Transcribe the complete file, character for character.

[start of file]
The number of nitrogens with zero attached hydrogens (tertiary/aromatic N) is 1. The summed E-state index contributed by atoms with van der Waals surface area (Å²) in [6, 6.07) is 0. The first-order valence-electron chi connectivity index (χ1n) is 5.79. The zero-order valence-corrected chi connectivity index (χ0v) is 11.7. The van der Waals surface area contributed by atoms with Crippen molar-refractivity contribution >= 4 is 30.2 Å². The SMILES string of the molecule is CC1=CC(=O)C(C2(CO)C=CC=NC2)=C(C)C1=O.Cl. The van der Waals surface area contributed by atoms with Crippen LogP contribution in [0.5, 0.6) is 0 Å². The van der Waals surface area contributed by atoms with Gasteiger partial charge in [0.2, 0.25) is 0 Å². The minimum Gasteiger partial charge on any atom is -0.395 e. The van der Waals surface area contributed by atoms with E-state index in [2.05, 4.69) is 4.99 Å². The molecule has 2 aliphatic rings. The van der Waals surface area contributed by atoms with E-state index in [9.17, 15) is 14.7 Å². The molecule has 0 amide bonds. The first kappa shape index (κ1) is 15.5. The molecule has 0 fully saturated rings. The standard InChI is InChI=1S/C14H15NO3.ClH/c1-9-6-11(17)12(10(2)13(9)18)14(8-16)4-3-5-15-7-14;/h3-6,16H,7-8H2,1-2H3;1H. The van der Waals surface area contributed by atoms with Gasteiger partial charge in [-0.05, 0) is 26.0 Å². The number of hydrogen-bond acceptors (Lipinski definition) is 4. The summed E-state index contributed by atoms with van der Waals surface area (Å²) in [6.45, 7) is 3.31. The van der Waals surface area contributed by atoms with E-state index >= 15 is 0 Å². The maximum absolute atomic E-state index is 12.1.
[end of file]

The number of nitrogens with zero attached hydrogens (tertiary/aromatic N) is 1. The summed E-state index contributed by atoms with van der Waals surface area (Å²) in [6, 6.07) is 0. The first-order valence-electron chi connectivity index (χ1n) is 5.79. The zero-order valence-corrected chi connectivity index (χ0v) is 11.7. The van der Waals surface area contributed by atoms with Crippen molar-refractivity contribution >= 4 is 30.2 Å². The SMILES string of the molecule is CC1=CC(=O)C(C2(CO)C=CC=NC2)=C(C)C1=O.Cl. The van der Waals surface area contributed by atoms with Crippen LogP contribution in [0.5, 0.6) is 0 Å². The van der Waals surface area contributed by atoms with Gasteiger partial charge in [0.2, 0.25) is 0 Å². The minimum Gasteiger partial charge on any atom is -0.395 e. The van der Waals surface area contributed by atoms with E-state index in [2.05, 4.69) is 4.99 Å². The molecule has 2 aliphatic rings. The van der Waals surface area contributed by atoms with E-state index in [9.17, 15) is 14.7 Å². The molecule has 0 amide bonds. The first kappa shape index (κ1) is 15.5. The molecule has 0 fully saturated rings. The standard InChI is InChI=1S/C14H15NO3.ClH/c1-9-6-11(17)12(10(2)13(9)18)14(8-16)4-3-5-15-7-14;/h3-6,16H,7-8H2,1-2H3;1H. The van der Waals surface area contributed by atoms with Gasteiger partial charge in [-0.05, 0) is 26.0 Å². The number of hydrogen-bond acceptors (Lipinski definition) is 4. The summed E-state index contributed by atoms with van der Waals surface area (Å²) in [6.45, 7) is 3.31. The van der Waals surface area contributed by atoms with E-state index >= 15 is 0 Å². The maximum absolute atomic E-state index is 12.1.